The CIA was a creation of the National Security Act of 1947. While its existence was never a classified fact per se, Moran writes that “in the two decades or so following its establishment … the CIA was passionately, some might say obsessively, secretive.” While the FBI was building a near-cult following in large part by cozying up to the media, the CIA worked hard to squelch even the friendliest references to itself in television, film, newspapers, books and even on the floor of Congress. For its first 20 years of existence, it placed virtually insurmountable obstacles in the way of current and former officers who wished to write books about their experiences or about intelligence more generally. Ian Fleming, the British author of the James Bond novels, was one of the CIA’s few defenders in print. As a friend of Allen Dulles, he made a point of inserting several favorable references to the agency and even to Dulles personally in his post-Bay of Pigs novels.
The result of this silence was that when the scandals and allegations about assassination plots, domestic surveillance and other real and alleged malfeasance by the intelligence community started to hit the media in the late 1960s and early 1970s, there were no credible voices who could put these allegations in context. It was perfectly reasonable for the general public or members of Congress to believe that the CIA was a rogue agency whose main business was assassination, domestic letter-opening and mounting coups d’état because nobody in a position to know ever told them what the CIA really did. As a result, the CIA was crippled and badly demoralized.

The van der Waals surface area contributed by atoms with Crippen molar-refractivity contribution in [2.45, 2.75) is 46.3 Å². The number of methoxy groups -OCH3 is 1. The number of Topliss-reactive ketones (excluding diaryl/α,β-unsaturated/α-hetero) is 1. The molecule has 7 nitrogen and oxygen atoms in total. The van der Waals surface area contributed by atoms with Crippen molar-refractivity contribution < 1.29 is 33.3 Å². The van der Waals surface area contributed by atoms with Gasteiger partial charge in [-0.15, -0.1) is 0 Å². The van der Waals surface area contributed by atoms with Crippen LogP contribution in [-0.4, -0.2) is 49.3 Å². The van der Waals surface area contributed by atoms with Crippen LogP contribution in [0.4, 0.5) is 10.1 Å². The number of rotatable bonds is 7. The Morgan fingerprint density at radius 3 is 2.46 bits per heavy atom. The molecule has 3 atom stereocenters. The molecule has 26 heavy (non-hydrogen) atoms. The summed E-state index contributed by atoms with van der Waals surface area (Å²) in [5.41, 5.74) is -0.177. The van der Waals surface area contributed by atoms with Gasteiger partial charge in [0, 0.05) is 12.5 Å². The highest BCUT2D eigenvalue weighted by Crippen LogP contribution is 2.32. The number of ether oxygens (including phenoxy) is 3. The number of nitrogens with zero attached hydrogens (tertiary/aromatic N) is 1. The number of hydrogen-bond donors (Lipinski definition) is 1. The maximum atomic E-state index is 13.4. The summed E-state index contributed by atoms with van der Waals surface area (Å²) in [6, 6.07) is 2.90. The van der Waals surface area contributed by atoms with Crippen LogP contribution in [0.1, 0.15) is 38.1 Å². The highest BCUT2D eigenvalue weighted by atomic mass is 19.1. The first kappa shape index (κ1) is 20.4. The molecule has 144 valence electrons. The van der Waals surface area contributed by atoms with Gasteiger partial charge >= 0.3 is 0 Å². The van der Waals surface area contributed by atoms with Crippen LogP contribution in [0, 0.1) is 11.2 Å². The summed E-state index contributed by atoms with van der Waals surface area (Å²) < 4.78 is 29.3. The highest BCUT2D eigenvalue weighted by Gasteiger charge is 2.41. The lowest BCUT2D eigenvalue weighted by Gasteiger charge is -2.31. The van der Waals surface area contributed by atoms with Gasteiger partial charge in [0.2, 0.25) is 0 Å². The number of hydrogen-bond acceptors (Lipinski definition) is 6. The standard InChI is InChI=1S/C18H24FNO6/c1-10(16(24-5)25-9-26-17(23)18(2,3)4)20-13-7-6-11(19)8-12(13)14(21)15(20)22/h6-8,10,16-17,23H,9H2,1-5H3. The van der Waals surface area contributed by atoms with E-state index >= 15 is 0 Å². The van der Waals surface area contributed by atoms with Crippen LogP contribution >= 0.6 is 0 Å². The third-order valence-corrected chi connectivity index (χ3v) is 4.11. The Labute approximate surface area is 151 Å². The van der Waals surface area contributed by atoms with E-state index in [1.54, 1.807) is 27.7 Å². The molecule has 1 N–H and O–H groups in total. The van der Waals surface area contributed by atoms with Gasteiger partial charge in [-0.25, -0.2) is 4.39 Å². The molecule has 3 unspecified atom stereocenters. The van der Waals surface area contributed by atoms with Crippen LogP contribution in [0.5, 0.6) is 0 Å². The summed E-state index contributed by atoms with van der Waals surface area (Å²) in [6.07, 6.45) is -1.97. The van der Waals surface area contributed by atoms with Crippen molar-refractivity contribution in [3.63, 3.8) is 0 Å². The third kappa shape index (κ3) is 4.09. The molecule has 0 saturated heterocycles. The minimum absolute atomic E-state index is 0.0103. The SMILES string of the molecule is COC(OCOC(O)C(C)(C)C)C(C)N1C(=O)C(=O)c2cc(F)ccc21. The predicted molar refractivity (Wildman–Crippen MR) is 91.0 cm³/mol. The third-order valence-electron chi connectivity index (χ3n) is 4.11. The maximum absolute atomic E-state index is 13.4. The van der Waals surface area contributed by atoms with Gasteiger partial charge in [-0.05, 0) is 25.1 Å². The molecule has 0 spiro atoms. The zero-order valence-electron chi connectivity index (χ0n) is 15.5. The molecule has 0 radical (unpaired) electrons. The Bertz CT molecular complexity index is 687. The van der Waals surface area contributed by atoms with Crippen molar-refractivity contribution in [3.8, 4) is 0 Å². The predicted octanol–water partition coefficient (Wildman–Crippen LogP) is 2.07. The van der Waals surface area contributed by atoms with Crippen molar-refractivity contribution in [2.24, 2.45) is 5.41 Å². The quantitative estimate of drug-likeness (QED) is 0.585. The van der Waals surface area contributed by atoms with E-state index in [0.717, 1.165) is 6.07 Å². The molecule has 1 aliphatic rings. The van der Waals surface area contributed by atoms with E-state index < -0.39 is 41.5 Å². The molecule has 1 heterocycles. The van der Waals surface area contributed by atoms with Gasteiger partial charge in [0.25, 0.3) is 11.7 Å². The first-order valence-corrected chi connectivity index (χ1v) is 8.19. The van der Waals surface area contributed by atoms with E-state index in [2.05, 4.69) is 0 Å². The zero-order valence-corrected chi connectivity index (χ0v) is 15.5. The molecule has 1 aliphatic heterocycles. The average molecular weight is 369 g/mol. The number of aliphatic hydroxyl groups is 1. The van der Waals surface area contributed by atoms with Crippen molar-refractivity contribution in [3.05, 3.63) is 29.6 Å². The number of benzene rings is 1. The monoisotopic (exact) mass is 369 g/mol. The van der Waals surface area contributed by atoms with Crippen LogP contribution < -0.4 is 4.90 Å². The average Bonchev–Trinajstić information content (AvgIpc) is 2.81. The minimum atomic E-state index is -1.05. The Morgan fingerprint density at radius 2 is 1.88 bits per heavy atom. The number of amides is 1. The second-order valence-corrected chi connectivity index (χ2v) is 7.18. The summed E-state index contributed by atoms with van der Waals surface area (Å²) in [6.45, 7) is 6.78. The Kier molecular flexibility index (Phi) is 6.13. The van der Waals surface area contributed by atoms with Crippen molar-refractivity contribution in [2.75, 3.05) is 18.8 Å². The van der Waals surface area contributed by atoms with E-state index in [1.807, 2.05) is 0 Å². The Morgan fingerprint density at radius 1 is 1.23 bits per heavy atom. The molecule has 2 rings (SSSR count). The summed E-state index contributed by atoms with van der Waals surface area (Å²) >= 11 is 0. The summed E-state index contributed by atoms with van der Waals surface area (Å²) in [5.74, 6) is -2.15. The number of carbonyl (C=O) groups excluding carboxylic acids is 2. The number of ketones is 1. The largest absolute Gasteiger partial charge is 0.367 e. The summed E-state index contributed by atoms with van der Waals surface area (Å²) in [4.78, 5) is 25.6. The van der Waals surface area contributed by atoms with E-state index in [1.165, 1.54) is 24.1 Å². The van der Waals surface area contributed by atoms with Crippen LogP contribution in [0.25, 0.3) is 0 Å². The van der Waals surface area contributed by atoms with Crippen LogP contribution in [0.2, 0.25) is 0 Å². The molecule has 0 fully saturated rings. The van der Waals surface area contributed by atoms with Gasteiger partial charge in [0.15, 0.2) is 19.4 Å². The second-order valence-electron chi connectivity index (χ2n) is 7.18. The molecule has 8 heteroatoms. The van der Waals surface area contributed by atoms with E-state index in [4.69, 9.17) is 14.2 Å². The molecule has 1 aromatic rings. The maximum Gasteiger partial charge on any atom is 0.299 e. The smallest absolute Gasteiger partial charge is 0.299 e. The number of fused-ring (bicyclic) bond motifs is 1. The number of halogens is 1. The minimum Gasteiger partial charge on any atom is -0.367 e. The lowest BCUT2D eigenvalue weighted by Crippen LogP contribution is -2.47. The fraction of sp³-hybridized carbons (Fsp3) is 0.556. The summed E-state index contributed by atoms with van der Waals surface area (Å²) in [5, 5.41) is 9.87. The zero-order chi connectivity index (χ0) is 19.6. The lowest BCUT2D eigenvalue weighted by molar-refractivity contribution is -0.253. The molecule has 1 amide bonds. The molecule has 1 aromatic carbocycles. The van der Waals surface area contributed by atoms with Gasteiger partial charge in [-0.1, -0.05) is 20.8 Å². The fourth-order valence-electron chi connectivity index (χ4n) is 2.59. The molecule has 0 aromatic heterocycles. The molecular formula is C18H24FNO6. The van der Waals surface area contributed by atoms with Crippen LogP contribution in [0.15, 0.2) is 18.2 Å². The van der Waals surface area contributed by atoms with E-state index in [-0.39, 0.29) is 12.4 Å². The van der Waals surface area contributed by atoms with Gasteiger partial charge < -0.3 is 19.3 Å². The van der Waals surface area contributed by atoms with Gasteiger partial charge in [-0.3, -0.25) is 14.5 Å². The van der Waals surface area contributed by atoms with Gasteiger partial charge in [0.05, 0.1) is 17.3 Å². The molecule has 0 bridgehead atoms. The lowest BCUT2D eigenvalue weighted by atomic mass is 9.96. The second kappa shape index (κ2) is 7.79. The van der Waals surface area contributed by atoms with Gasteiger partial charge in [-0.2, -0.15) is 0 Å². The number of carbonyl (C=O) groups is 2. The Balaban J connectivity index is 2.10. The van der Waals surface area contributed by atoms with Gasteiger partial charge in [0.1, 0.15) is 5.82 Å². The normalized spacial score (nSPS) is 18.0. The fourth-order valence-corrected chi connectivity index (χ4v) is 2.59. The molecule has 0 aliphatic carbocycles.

The 1970s saw a number of efforts to lift the veil of secrecy just a little bit. Facing congressional investigations and public protests, CIA Director William Colby made a few halting steps to educate the public about intelligence. He was pilloried inside the agency for it. One officer called Colby’s efforts to keep the CIA ship upright in some very stormy waters “the functional equivalent of giving the KGB a guided tour.” A few years later, President Jimmy Carter’s director of central intelligence, Adm. Stansfield Turner, had views similar to Colby’s. Moran writes that “the recent exposures and investigations had confirmed to him that public trust in the Agency could not be taken for granted; it had to be earned.” Turner even went so far as to create a public affairs office headed by a former naval officer named Herbert Hetu. Turner’s initiatives were so unpopular that one officer accused Hetu of risking the lives of agents. Moran tells us that Hetu himself later joked to the Washington Post that he was obliged to check under his car each morning for explosives before driving to work.